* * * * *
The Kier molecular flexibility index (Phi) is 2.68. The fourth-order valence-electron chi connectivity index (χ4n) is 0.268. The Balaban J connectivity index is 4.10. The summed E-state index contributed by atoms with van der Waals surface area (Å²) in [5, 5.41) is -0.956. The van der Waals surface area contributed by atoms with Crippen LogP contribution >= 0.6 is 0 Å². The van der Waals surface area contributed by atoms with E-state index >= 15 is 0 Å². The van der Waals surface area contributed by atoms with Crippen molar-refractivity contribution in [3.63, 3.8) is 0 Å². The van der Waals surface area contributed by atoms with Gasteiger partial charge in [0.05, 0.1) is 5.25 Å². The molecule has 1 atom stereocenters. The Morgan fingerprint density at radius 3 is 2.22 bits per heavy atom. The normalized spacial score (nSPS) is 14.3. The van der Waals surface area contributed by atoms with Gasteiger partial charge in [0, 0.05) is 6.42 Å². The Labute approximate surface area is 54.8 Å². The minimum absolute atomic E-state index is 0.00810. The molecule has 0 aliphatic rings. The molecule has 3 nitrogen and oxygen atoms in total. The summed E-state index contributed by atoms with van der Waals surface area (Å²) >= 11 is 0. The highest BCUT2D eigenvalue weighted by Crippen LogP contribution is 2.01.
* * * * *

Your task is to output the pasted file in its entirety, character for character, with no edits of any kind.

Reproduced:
The Kier molecular flexibility index (Phi) is 2.68. The fourth-order valence-electron chi connectivity index (χ4n) is 0.268. The Balaban J connectivity index is 4.10. The summed E-state index contributed by atoms with van der Waals surface area (Å²) in [5, 5.41) is -0.956. The van der Waals surface area contributed by atoms with Crippen LogP contribution >= 0.6 is 0 Å². The van der Waals surface area contributed by atoms with E-state index >= 15 is 0 Å². The van der Waals surface area contributed by atoms with Crippen molar-refractivity contribution in [3.63, 3.8) is 0 Å². The van der Waals surface area contributed by atoms with Gasteiger partial charge in [0.05, 0.1) is 5.25 Å². The molecule has 1 atom stereocenters. The Morgan fingerprint density at radius 3 is 2.22 bits per heavy atom. The normalized spacial score (nSPS) is 14.3. The van der Waals surface area contributed by atoms with Gasteiger partial charge in [0, 0.05) is 6.42 Å². The Labute approximate surface area is 54.8 Å². The minimum absolute atomic E-state index is 0.00810. The molecule has 0 aliphatic rings. The molecule has 3 nitrogen and oxygen atoms in total. The summed E-state index contributed by atoms with van der Waals surface area (Å²) >= 11 is 0. The highest BCUT2D eigenvalue weighted by Crippen LogP contribution is 2.01.